Tasha was shouting by now, and the exertion turned her cheeks pink. Her eyes shone with her impassioned feelings, and when combined with the rest of her pretty features- and even with the scar- she made a striking figure. Most people couldn’t take their eyes off her. Lissa watched Tasha with wonder, inspired by her words. Mason looked hypnotized. Dimitri looked impressed. And farther past him …

Farther past him was Mia. Mia no longer hunched in her chair. She was sitting up straight, straight as a stick, her eyes as wide as they could go. She stared at Tasha as though she alone held all the answers to life.

Monica Szelsky looked less awed, and she fixed her gaze on Tasha. “Surely you aren’t suggesting the Moroi fight alongside the guardians when the Strigoi come?”

Tasha regarded her levelly. “No. I’m suggesting the Moroi and the guardians go fight the Strigoi before they come.”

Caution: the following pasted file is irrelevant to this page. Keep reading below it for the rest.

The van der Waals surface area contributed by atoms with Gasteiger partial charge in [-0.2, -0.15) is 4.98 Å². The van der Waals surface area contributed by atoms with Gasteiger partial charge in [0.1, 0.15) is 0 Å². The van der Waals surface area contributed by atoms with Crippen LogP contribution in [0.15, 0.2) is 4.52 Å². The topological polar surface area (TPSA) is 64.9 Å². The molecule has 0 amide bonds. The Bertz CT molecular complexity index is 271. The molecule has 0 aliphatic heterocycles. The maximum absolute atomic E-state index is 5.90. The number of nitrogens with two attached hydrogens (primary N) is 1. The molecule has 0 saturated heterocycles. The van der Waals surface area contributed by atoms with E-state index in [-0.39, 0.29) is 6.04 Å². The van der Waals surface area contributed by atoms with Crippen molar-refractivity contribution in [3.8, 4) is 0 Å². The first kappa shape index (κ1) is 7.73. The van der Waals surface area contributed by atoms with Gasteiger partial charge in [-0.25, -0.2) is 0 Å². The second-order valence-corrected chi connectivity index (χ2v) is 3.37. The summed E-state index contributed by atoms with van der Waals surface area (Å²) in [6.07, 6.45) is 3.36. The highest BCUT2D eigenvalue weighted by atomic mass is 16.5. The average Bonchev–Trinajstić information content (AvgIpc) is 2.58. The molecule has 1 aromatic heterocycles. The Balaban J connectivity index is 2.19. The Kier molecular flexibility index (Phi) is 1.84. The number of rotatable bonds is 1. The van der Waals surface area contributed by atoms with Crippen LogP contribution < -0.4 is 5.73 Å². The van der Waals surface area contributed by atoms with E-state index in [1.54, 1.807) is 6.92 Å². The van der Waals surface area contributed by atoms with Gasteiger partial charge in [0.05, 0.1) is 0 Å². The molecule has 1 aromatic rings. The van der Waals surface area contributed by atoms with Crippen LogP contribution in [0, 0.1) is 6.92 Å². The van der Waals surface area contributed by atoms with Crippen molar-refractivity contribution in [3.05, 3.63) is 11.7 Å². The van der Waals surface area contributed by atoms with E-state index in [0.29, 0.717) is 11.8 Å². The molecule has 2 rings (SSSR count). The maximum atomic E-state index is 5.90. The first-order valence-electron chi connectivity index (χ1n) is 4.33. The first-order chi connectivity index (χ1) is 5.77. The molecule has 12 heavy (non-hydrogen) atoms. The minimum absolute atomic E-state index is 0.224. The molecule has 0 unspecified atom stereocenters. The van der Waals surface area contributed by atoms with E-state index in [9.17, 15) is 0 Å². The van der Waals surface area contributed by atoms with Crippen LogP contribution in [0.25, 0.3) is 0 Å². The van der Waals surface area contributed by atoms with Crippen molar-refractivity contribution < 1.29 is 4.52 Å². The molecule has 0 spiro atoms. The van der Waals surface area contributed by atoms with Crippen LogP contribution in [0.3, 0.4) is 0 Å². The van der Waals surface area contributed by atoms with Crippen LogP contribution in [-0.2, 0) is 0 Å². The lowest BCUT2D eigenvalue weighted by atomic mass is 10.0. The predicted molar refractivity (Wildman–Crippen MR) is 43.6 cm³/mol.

A guy in his twenties who looked like a Ralph Lauren spokesmodel shot up. I would have wagered money he was royal. No one else could have afforded blond highlights that perfect. He untied an expensive sweater from around his waist and draped it over the back of his chair. “Oh,” he said in a mocking voice, speaking out of turn. “So, you’re going to just give us clubs and stakes and send us off to do battle?”

Tasha shrugged. “If that’s what it takes, Andrew, then sure.” A sly smile crossed her pretty lips. “But there are other weapons we can learn to use, too. Ones the guardians can’t.”

The look on his face showed how insane he thought that idea was. He rolled his eyes. “Oh yeah? Like what?”

Her smile turned into a full-fledged grin. “Like this.”

She waved her hand, and the sweater he’d placed on the back of his chair burst into flames.

He yelped in surprise and knocked it to the floor, stamping it out with his feet.

There was a brief, collective intake of breath throughout the room. And then … chaos broke out.